created 2002 · complexity basic · author Daniel Allen · version 6.0
If you open an xml document that is either totally or partially unindented, you can use the GNU libxml2 libary's xmllint to reformat and align your document. This is especially good if you want to save your xml documents using as little space as possible (which would be totally unindented). Just add this under the autocmd section of your vimrc:
au FileType xml exe ":silent %!xmllint --format --recover - 2>/dev/null"
This instructs vim to take the entire contents of a *.xml file and pass it through xmllint, using the --format and --recover flags and silencing any errors that may occur. This is generally a very effective process and will only mess up on very poorly typed (a large amount of incorrect syntax) xml documents. Please note that xmllint only adds and removes structural space. It does not remove space from regular text nodes (as doing so would be incorrect).
- 1 Comments
- 1.1 xmllint as a map
- 1.2 xmllint as a filter
- 1.3 Fixing indenting of comment lines
- 1.4 xmllint on Windows
- 1.5 Alternatives to xmllint
- 1.6 UTF-8 format
- 1.7 Changing tab/ident width
Comments[edit | edit source]
xmllint as a map[edit | edit source]
If you don't want the XML file to be automatically formatted as soon as you edit it, you can create a map by putting the following command in your vimrc:
map @@x !%xmllint --format --recover -^M
When you are in command mode and press
@@x, Vim will run all of the lines in the current file through the
xmllint as a filter[edit | edit source]
Q: How can make it as a filter?
I tried sth like
let&l:equalprg='xmllint --format --recover'
but it didn't work since xmllint doesn't take STDIN?
A: Notice the '-' given as the file argument to xmllint. This usually means stdin. So, the full command should be:
let &l:equalprg='xmllint --format --recover -'
A: Yes, xmllint can read from stdin, please note the '-' that occurs at the end of the options. This tells it to dump the file contents to the stdin pipe for xmllint. As far as I know, xmllint can be run in windows if you have gcc, but I am just projecting...look into it. If not, I am sure you can find something to take its place...the tip is just that, a tip, build on it.
A: Regarding the filter question:
Start playing with
" one or more lines: vmap ,px !xmllint --format -<CR> " pretty-print current line nmap ,px !!xmllint --format -<CR>
Fixing indenting of comment lines[edit | edit source]
"xmllint --format" indents comment lines to 0 which screws up the formatting for vim. A simple fix for single line comments can be made in indent/xml.vim. Copy indent/xml.vim to ~/.vim/xml.vim (Unix systems) and change the line that says:
let lnum = prevnonblank(a:lnum - 1)
let lnum = a:lnum while lnum > 0 let lnum = prevnonblank(lnum - 1) let line = getline(lnum) if line =~ '-->' let [lnum,watever] = searchpos('<!--','b') else break endif endwhile
Alone-on-line end-of-comment closing-tags may get badly indented though.
xmllint on Windows[edit | edit source]
Download xmllint for Windows Use the following command, assuming xml file is open in Vim and xmllint.exe is in the same directory as the file:
:% !xmllint.exe "%" --format
% ensures the content of the open file is replaced with the results of passing through xmllint. The order of the second
% and the flag
--format is important as otherwise xmllint will try to open a file with the name "--format". The quotes around the second
% allow file paths that include spaces to be passed to xmllint.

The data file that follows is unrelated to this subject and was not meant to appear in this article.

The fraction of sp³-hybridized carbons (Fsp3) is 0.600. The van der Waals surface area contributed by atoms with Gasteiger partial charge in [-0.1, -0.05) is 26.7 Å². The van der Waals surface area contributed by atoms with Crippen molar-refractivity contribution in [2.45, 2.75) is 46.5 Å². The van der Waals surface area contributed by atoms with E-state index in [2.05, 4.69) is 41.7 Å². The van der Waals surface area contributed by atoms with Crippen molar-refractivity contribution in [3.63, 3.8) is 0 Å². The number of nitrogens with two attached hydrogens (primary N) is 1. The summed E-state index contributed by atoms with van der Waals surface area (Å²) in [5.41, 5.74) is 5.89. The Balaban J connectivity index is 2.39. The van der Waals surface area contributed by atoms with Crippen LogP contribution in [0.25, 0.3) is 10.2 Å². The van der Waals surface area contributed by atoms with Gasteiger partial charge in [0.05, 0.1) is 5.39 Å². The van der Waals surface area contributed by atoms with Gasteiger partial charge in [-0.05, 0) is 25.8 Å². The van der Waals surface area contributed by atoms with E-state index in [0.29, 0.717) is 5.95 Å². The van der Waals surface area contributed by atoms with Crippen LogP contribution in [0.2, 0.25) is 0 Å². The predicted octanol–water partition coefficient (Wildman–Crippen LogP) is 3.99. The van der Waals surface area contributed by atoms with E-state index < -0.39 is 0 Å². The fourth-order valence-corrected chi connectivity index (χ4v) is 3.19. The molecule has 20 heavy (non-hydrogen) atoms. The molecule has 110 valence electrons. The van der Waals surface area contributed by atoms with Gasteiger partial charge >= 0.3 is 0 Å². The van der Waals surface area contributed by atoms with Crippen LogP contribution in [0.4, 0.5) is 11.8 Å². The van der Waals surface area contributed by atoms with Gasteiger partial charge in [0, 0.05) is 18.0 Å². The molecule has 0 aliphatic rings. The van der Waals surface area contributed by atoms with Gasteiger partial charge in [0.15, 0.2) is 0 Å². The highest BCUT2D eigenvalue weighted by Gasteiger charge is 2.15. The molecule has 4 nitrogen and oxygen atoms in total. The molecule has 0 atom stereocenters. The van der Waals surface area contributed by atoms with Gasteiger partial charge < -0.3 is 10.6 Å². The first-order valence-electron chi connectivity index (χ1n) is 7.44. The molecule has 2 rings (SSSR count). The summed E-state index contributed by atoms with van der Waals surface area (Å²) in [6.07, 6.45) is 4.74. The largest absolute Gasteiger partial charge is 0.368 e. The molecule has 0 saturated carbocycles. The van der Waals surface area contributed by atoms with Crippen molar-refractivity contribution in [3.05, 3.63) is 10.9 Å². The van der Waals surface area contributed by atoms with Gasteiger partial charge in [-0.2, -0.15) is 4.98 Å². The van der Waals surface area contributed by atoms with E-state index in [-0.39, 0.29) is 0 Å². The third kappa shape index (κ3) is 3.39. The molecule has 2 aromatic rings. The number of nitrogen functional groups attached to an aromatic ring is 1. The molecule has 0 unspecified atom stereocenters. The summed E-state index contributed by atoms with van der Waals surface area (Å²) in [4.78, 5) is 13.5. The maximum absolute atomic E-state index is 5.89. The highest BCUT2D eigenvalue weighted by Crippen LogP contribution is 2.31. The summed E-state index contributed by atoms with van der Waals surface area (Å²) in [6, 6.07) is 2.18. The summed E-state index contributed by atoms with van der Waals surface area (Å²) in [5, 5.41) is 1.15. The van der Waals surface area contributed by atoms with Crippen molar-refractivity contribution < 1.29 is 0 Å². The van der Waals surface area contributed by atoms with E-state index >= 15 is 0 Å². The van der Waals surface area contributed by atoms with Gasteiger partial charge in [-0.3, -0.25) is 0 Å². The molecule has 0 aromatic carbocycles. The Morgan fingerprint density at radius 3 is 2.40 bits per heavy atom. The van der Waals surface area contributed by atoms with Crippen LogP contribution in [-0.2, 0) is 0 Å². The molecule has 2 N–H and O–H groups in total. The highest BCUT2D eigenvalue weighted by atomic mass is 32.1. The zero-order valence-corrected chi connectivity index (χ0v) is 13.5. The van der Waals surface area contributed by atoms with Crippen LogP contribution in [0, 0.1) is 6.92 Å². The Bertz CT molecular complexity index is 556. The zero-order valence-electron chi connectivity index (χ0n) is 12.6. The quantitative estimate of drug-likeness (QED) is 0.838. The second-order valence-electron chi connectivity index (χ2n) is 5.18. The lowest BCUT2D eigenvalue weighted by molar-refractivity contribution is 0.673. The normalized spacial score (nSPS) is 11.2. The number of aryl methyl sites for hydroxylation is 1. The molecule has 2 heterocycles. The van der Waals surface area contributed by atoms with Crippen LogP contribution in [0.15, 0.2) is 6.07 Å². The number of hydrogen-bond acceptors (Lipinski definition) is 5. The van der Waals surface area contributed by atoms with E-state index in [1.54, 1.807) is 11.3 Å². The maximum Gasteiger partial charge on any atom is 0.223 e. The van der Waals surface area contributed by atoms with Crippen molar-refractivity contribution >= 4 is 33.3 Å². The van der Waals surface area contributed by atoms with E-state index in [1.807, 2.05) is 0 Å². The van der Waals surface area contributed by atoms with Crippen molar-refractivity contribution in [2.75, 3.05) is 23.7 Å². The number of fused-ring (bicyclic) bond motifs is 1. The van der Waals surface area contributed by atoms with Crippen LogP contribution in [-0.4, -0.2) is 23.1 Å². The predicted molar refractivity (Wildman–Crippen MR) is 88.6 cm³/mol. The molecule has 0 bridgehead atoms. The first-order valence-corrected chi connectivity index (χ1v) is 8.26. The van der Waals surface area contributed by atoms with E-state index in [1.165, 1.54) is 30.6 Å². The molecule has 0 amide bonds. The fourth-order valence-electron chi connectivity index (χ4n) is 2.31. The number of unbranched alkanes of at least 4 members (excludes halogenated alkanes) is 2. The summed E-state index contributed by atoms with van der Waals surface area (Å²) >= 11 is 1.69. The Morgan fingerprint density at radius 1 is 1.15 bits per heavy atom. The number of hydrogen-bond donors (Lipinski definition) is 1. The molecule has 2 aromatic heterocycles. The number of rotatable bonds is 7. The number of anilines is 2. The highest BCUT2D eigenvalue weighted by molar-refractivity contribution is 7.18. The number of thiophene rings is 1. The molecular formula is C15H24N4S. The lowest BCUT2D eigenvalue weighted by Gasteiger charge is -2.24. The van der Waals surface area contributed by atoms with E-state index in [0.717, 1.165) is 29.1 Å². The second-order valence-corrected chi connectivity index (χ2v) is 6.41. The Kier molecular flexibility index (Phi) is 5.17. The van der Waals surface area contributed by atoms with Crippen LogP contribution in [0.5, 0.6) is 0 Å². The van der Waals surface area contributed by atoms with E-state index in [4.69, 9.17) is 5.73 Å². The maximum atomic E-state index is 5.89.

Alternative xmllint Windows binaries and instructions[edit | edit source]
At previous wiki edit, the most recent version was http://www.zlatkovic.com/projects/libxml/libxml2-2.5.8.win32.zip
For instructions see the Windows section under:
[edit | edit source]
- http://www.pinkjuice.com/howto/vimxml/tasks.xml#prettyprinting and
Alternatives to xmllint[edit | edit source]
Built-in Search and Replace[edit | edit source]
Seriously consider using Vim's built-in search and replace functionality. See this Pretty-formatting_XML and the third comment (
:%s/></>\r</g , etc).
(HTML) Tidy[edit | edit source]
I was dissatisfied with what xmllint was doing to my XML documents. Its --format option seems to arbitrarily expand or remove blank lines. An alternative is to use the tidy program - formerly HTML Tidy. available at http://tidy.sourceforge.net/ I altered my .vimrc as follows:
au FileType xml exe ":silent 1,$!tidy --input-xml true --indent yes 2>/dev/null"
Here's how you use tidy with xml on Windows:
au FileType xml exe ":silent 1,$!tidy -q -i -xml"
I have this in my .vimrc
" select xml text to format and hit ,x vmap ,x :!tidy -q -i -xml<CR>
UTF-8 format[edit | edit source]
Q: One problem with "xmllint --format" is that it turns non-ASCII UTF-8 characters into numeric references. This isn't a problem if you're taking the input of xmllint and editing it with an XML editor that internally converts everything to UTF-8 (like XMetal), but if what you want to do is use Vim to edit the file as a native UTF-8 (with :set encoding=utf8), then you *don't* want a bunch of numeric references instead of Unicode.
The xmllint developer knows about this issue but feels that adding an option to keep/not keep UTF-8 would complicate the code too much. So... is there another XML reformatter more suitable for producing output that Vim can use?
A: I will change the solution described at the above URL since there is a very simple solution to the problem:
:%!xmllint --format --encode UTF-8 -
Changing tab/ident width[edit | edit source]
Q:. Any ideas on how to use xmllint, but change the tab/indent width? It seems to filter, on windows, with 2 spaces for a tab.
A:. In Unix/Linux, if you don't like the default indentation (2 spaces), set the $XMLLINT_INDENT environment variable, or prefix the xmllint command in your .vimrc file:
au FileType xml exe ":silent 1,$!XMLLINT_INDENT=' ' xmllint --format --recover - 2>/dev/null"